Sebi moots institutional mechanism for stock brokers to curb market abuse
Markets regulator Sebi on Tuesday proposed an institutional mechanism that will require stock brokers to put in place systems for detection and prevention of market abuse.
Currently, there are no specific regulatory provisions that cast responsibility on brokers to have a system to prevent market abuse.
In a consultation paper, Sebi has proposed a regulatory framework which will require broking firms as well as their senior management to be accountable for detection and prevention of fraud or market abuse, by setting up robust surveillance and control systems.
In addition, the regulator has suggested that brokers should have appropriate escalation and reporting mechanisms.
Sebi has also listed out probable instances of fraud or market abuse which a broker's system should be equipped to monitor. The probable instances can include creation of misleading appearance of trading, price manipulation, front running, insider trading and mis-selling.
Unauthorised trading, including facilitation of 'mule' accounts that act as a front for unauthorised trading, pump and dump, spoofing, disproportionate trading activity vis-à-vis reported income and frequent changes in KYC submitted by clients can also probable instances.
''Instances of fraud or market abuse distort transparency, imperil market integrity and undermine the confidence of investors in the capital market. Hence, there is a need for an institutional mechanism for brokers to ensure that systems are in place for detection and prevention of fraud or market abuse,'' Sebi said.
The Securities and Exchange Board of India (Sebi) has sought comments on the proposals till February 23.
The watchdog has suggested that CEO, MD, compliance officer, Key management personnel and directors of the brokerage house should be responsible to ensure surveillance systems to detect, prevent fraud or market abuse by its clients, promoters, employees and authorised persons.
''They shall be held accountable for non-compliance and negligence in implementing appropriate surveillance and internal control systems,'' Sebi noted.
Also, the brokerage houses should put in place robust trade surveillance systems and internal control procedures that are compatible with the nature of business and the size of its operations, to detect potential fraud.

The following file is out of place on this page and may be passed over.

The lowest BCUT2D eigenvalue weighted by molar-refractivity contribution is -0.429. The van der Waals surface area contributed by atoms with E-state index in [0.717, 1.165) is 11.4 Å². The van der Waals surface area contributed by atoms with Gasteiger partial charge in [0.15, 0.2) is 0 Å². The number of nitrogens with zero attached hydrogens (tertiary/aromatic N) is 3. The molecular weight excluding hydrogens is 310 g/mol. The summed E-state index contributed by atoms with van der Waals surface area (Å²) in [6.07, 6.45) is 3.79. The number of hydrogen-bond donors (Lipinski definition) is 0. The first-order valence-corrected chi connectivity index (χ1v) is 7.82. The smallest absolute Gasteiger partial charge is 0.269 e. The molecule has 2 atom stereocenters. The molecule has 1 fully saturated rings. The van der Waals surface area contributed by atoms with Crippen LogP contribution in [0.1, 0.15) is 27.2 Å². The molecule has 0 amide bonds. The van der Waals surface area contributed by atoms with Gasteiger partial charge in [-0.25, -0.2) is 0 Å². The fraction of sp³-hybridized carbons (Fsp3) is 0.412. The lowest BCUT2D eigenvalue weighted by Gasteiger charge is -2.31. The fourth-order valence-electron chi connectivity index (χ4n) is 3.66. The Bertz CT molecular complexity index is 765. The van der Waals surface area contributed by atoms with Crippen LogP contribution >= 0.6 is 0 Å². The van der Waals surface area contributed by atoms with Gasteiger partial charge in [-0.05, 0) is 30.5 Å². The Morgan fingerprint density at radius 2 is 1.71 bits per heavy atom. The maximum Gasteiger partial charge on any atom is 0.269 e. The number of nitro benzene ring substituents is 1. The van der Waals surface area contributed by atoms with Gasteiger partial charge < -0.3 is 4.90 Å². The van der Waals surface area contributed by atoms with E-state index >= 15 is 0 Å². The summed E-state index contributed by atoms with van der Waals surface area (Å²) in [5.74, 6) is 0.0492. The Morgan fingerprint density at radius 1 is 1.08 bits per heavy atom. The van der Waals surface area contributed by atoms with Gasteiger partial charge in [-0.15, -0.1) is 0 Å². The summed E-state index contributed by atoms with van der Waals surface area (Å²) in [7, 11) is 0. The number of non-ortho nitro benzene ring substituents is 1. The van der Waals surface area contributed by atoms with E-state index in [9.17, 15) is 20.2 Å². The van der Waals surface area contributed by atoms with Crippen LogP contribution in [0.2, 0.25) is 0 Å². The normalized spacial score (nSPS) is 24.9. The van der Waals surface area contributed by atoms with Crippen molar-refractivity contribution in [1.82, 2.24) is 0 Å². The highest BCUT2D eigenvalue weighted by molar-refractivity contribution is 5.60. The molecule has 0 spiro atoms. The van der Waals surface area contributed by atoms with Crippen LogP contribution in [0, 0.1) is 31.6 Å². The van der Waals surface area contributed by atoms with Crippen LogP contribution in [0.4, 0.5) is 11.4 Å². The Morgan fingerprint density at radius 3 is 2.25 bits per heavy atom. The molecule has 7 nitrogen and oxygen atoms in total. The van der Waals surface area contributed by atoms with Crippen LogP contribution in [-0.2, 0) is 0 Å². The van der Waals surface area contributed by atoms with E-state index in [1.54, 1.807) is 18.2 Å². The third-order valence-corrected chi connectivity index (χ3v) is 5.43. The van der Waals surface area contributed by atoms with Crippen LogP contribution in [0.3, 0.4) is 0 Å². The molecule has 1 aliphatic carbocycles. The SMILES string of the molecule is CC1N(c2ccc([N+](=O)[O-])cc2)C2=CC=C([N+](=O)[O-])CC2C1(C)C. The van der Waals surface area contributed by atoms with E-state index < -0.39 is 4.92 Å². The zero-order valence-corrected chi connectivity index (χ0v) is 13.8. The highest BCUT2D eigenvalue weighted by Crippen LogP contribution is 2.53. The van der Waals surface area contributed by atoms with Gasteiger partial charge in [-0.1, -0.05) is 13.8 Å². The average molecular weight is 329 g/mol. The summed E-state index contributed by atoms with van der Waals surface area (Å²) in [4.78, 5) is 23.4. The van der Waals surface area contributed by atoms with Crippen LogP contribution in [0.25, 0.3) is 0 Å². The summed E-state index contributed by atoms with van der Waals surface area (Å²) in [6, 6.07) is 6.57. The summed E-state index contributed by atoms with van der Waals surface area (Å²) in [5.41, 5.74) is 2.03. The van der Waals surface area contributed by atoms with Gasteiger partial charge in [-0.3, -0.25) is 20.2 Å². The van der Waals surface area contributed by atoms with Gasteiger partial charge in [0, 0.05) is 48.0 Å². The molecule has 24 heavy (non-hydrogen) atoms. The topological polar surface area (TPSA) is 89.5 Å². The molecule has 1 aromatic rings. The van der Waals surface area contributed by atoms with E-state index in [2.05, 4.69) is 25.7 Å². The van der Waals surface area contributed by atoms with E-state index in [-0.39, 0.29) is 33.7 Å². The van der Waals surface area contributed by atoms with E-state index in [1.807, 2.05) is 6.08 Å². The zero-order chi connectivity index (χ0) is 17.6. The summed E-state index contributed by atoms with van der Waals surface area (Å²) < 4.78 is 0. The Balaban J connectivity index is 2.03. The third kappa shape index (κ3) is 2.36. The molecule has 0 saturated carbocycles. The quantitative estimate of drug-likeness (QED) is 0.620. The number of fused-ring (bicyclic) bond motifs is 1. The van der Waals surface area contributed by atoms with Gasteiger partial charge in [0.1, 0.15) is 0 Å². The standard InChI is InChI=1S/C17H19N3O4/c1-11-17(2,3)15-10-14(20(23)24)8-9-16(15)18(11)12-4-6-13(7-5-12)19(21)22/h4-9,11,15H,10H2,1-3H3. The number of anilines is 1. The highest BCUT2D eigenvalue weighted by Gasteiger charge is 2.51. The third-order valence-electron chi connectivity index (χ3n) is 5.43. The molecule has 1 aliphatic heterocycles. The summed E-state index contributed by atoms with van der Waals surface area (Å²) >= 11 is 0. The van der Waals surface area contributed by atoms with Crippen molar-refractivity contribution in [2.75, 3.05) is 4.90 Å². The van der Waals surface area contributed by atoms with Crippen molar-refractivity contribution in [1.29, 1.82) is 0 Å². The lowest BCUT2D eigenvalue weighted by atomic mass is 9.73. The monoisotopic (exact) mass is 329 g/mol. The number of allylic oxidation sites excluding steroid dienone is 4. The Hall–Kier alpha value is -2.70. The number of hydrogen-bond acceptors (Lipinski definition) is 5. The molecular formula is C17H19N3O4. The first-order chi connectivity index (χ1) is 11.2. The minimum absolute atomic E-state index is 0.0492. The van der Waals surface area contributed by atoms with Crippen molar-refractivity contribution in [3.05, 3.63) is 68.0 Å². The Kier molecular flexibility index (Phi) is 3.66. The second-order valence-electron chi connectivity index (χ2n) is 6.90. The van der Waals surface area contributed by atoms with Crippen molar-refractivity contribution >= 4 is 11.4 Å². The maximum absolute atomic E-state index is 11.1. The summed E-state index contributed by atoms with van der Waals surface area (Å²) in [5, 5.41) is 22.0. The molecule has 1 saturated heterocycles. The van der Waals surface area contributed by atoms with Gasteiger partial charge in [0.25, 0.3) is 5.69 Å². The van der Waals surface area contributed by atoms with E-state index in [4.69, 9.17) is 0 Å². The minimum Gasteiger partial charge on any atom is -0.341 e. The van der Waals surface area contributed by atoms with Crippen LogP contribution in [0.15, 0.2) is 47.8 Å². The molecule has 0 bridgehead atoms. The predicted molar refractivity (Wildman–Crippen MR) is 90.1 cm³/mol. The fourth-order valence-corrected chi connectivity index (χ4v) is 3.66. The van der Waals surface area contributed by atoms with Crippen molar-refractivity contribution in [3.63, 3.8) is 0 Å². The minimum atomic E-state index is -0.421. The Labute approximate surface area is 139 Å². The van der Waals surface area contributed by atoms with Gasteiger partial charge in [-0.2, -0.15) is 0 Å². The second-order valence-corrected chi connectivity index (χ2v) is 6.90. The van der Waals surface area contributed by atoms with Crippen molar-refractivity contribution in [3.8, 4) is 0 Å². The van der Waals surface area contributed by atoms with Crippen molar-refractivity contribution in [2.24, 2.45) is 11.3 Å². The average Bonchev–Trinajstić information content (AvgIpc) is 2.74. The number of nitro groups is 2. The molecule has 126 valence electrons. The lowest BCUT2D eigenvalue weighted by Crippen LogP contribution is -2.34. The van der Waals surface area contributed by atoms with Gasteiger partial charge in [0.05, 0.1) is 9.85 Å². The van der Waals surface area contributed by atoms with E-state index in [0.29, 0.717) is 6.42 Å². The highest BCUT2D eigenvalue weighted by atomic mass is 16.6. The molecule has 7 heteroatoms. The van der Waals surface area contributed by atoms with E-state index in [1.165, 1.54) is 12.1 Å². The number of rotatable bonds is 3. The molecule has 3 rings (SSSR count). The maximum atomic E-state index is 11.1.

Further, Standard Operating Procedures (SOPs) should clearly document trade surveillance policies and procedures, roles and responsibilities and guidelines on the corrective action to be taken. The board should review and update the systems, processes, and control procedures on a regular basis, basically once a year, to keep pace with market developments and regulatory changes.
With regard to escalation and reporting mechanisms, the regulator proposed that brokers should put in place well-defined processes that detect potential fraud or suspicious trading activities that need to be escalated.
The escalation processes should be properly documented and appropriately implemented so as to keep independent senior management informed of any instances of potential fraud or suspicious trading activities.
If the broker detects suspicious trading activities or trading patterns of concern, such findings should be promptly informed to stock exchanges. Also, they should submit a summary analysis and action taken report on instances of suspected fraud or market abuse on a half-yearly basis to stock exchanges.
In addition, brokers should come out with a well-documented policy that sets out the availability of whistle blowing channels, processes for raising concerns about suspected fraudulent, unfair or unethical practices, violations of regulatory or legal requirements and governance weaknesses, among others.
(This story has not been edited by Devdiscourse staff and is auto-generated from a syndicated feed.)